“It is deeply disturbing to find out that governments are getting ready to exempt from or expedite the approval of some of the most toxic insurance products, like Credit Default Swaps, and also allow hedge funds and banks to launch ‘unlimited new products’ without proper controls.”

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New Legal Report: Right to Strike Backed by International Law

by ITUC OnLine

NY garment workers on strike 1913--(wikimedia)

NY garment workers on strike 1913–(wikimedia)

(Brussels, 3 June 2014 ): A new 122-page ITUC legal report, confirming that the right to strike is protected under international law, has been released today as employers try to overturn decades of jurisprudence at the International Labour Organisation.  Employer representatives at the ILO are continuing their efforts to strip back ILO Convention 87 on Freedom of Association, which guarantees workers the right to take strike action, as the UN agency holds its 103rd International Labour Conference in Geneva this month. Continue reading

ITUC World Congress – Poll: Governments told to tame corporate power

3rd International Trade Union Confederation Congress opens in Berlin representing the world’s working people.


International Trade Union Confederation

International Trade Union Confederation

Workers across the globe are losing faith in their national governments whom they see as putting the interests of big corporations ahead of their own, according to a new international public opinion poll from the International Trade Union Confederation (ITUC).

Released at the opening of the 3rd ITUC World Congress in Berlin, Sunday 18th May, the ITUC Global Poll 2014 commissioned from market research company TNS Opinion, covers the general public of fourteen countries which have half the world’s population.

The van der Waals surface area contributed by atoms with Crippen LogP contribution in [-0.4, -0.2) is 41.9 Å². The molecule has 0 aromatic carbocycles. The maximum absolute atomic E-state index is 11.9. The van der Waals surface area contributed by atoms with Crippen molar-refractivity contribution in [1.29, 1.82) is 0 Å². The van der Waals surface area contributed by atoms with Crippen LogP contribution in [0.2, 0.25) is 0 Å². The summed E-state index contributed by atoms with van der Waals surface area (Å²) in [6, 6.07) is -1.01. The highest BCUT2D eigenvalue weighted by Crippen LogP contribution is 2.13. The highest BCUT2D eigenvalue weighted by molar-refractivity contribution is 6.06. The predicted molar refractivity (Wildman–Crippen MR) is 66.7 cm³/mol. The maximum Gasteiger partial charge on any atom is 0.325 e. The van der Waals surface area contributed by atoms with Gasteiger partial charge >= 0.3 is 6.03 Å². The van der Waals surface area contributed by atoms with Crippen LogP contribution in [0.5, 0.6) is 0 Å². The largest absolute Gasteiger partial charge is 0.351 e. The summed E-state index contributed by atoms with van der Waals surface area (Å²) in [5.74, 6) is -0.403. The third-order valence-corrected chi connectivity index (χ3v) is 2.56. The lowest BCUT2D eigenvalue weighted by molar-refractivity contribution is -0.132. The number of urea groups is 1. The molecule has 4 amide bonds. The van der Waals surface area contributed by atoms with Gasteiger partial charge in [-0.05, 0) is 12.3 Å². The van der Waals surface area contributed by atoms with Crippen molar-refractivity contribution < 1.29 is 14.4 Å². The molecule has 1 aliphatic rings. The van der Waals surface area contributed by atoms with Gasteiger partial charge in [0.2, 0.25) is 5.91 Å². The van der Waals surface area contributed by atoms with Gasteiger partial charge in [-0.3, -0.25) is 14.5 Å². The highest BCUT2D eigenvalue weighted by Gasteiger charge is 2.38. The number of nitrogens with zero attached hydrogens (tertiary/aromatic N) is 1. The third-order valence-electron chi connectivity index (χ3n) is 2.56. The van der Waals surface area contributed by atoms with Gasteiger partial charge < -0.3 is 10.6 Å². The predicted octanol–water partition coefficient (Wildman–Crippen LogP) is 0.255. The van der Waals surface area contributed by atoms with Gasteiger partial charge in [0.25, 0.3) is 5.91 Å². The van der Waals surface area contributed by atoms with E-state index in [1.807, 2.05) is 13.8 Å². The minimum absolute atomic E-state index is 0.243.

The global economy needs co-ordinated action to raise living standards around the world. Seven years into the economic crisis has left structural damage to the global economy and the global workforce with more than 200 million people unemployed and many more struggling with low wages. Governments are in the grip of corporate power and are failing their people”  said Sharan Burrow, General Secretary, International Trade Union Confederation.

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ITUC May Day Statement: Tame corporate power – reduce inequality


International Trade Union Confederation

International Trade Union Confederation

Building Workers’ Power is vital to drive economic, industrial and social transformation.   The international system today is heavily stacked against workers and their families, and governments are increasingly cowered by big finance and big business.   A tiny proportion of the world’s population holds vast power and wealth, while millions upon millions of people have no job or work in precarious and exploitative conditions for little reward.

Corporate power must be tamed at home and through their international operations and supply chains.  It is working people, together, who hold the key to a future of common and sustainable prosperity. Continue reading

Sherpa Union Leader Killed in Everest Avalanche


Sherpa Dorje Khatri

Dorje Khatri, Sherpa union leader plants ICTU flag on Everest

(18 April 2014)  Nepalese Sherpa Dorje Khatri, leader of Nepal’s trade union of Sherpas and a committed defender of the environment, was reportedly amongst 12 people killed in one of the worst disasters on Mount Everest ever recorded.  In 2011 Khatri planted the ITUC flag atop the peak of Everest as part of global mobilisation by unions pushing for action on climate change leading up to the Durban Climate Summit, which he attended.

Sharan Burrow, ITUC General Secretary said, “Dorje Khatri has left an indelible footprint as a man committed to the wellbeing of others, and an activist on the frontline of climate action.  We are devastated by the loss of this gentle but determined leader, one of the very elite of mountain climbers, and those who lost their lives with him.”